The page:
Talent is a hot topic in finance and treasury circles these days as executives fret about how to attract and retain the employees they need.
The buzz about talent reflects the changing set of skills that are required as finance and treasury seek to become more strategic, and as the economy’s recovery leads finance teams to think about hiring, even as it may encourage employees to look for other opportunities.
Lynne Schneider, senior research director at the Hackett Group, a business and technology consulting company, noted that in recent years, finance budgets have been cut repeatedly or at best have remained flat. “Finance departments didn’t have money for raises, they didn’t have money for learning and development,” Schneider said.
With the economy picking up, finance departments are eager to add workers with the analytical, planning, and budgeting skills they’re looking for, she said. But given the budget constraints of the last few years, they’re worried about their ability to retain their current employees and attract new ones.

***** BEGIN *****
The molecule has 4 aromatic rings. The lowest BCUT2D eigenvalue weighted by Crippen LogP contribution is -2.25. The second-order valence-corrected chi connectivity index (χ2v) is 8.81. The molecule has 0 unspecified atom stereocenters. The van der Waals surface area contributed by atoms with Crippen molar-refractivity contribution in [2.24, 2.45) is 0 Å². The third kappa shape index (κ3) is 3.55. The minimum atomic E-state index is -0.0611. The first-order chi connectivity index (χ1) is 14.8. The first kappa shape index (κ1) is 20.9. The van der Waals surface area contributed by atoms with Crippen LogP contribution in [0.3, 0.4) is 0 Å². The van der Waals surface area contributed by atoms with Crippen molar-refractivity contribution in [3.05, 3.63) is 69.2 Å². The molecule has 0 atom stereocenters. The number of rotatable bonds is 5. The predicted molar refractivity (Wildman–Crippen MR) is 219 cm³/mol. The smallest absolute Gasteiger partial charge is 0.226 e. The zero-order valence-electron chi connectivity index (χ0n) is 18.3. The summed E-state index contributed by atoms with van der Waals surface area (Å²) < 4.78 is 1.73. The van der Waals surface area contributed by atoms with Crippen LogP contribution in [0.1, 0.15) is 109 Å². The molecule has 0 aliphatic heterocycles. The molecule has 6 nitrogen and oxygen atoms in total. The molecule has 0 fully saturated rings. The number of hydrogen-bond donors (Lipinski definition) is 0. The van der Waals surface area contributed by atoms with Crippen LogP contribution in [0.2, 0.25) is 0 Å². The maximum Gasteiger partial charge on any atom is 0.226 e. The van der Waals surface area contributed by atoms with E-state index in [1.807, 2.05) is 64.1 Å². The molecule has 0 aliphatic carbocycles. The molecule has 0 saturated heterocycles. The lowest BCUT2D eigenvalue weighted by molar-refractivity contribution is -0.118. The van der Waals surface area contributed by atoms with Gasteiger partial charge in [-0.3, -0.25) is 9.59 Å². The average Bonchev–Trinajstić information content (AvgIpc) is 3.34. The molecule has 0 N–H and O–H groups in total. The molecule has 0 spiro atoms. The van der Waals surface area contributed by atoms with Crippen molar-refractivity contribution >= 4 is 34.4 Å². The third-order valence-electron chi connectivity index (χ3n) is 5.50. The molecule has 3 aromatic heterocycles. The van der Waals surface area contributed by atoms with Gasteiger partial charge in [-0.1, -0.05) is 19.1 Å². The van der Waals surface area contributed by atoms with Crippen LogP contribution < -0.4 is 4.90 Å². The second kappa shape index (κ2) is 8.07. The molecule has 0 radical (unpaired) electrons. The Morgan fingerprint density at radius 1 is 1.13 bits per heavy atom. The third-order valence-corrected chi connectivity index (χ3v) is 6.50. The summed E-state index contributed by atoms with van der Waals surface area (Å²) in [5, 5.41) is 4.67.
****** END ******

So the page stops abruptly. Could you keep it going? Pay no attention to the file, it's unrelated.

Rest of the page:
“We just hear so much from our clients about sourcing those rare skills, and fears around retention are big,” Schneider said.
Focus on Training and Retention
A recent Hackett survey shows that many finance departments are addressing those concerns by making changes in their talent management programs and putting more emphasis on training and development and retention.
Forty-five percent of the companies Hackett surveyed plan to make changes this year in finance career paths and in training and development programs, while 42% plan changes in their strategic workforce planning.